In order to combat malnutrition, tribals in ten villages of Chincholi and Ghoradongri block of Betul district — about 200 km from Bhopal — are cultivating expensive nuts like cashew and almonds without any assistance from the government.
For the past five years, the Korku and Gond tribes of the district have been carrying out the cultivation at two locations of 300 acre each, in Chincholi and Ghoradongri block.
The villagers say that they took the step to save themselves from deaths linked to malnutrition and hunger. “Fruit-giving trees in jungles are our biggest source of food, but the numbers of such trees are reducing. Forest area is shrinking and children of our community are deprived of local fruits such as Amla, Bel, Baheda, Harra, and Mango which have great nutritional value,” said Sumarlal, of the Korku tribe, who lives in Markadhana village.
Madhya Pradesh is among one of the worst-affected states in the country in terms of malnutrition. The tribal population in the state is also more prone to malnutrition. According to the Rapid Survey on children (2013-14) conducted by the Union ministry of women and child development, 41.5% children suffer from stunted growth and 36.1% children were found underweight.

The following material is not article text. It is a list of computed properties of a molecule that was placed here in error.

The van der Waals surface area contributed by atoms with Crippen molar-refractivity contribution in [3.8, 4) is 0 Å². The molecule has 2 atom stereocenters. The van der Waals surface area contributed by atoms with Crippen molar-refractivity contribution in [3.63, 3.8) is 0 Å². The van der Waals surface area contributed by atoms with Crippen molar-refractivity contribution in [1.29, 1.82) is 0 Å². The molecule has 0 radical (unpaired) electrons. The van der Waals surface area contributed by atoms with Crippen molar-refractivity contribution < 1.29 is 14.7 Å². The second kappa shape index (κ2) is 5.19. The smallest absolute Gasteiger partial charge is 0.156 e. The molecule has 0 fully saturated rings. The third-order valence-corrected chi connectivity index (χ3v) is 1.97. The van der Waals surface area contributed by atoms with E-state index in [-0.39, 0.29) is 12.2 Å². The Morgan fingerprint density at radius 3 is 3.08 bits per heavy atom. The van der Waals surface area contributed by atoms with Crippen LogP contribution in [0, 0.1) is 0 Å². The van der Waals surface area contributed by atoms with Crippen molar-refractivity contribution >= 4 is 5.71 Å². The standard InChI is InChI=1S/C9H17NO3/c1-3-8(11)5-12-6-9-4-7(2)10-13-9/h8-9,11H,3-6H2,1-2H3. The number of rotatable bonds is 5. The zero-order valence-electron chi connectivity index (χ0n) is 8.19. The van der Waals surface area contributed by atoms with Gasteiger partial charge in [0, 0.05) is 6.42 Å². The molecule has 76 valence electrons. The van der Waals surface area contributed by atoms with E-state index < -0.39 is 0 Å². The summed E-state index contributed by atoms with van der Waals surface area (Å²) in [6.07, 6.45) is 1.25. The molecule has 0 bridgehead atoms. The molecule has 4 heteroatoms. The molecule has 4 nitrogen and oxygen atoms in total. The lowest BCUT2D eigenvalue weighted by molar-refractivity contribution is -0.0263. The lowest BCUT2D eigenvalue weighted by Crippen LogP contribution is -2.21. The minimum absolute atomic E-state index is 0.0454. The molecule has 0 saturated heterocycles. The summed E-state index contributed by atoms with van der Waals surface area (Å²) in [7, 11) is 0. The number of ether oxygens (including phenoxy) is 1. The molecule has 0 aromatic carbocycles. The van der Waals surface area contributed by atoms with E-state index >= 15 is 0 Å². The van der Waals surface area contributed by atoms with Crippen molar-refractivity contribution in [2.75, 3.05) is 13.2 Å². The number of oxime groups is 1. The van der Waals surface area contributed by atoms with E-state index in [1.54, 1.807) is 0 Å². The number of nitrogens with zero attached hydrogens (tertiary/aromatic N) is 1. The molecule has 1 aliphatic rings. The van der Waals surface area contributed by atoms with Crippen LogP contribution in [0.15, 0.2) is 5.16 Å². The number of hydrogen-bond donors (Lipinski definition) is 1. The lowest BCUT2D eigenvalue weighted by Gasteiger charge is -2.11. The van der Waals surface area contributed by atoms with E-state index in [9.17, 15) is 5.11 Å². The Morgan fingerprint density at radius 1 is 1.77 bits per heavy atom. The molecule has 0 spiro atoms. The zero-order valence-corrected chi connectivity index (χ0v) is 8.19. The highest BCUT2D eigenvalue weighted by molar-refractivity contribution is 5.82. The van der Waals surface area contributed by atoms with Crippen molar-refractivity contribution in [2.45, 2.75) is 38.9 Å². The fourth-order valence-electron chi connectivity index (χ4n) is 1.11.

The tribes got into the business of growing dry fruits by utilising the earnings they made from growing fruits such as mangoes and amla. Some also worked as agricultural labourers before taking to growing dry fruits.
“We want to educate our children about the importance of forest and trees. This initiative of growing fruit-giving trees will definitely spread the message of forest conservation among our future generations. Our children, who previously suffered from malnutrition and hunger, will get better food,” said Bindia, a resident of Markadhana village.
Recently, the villagers also took out a rally ‘Hariyali Kanwad Yatra’, in Chincholi village of Betul district to spread the message of protecting trees.
“Everyone knows about the problem of deaths due to malnutrition and hunger amongst tribals. Fruit-giving trees, which were the main source of food for them are vanishing and the initiative of our organisation with the slogan “Bhukmari Mitayenge, Paryavaran Bachayenge” helped several tribal families to opt for horticulture,” said Anurag Modi of Samajwadi Jan Parishad, Madhya Pradesh.
“This has drastically improved their financial conditions. Now they are going ahead with new experiments like growing cashew nuts and almonds,” he added.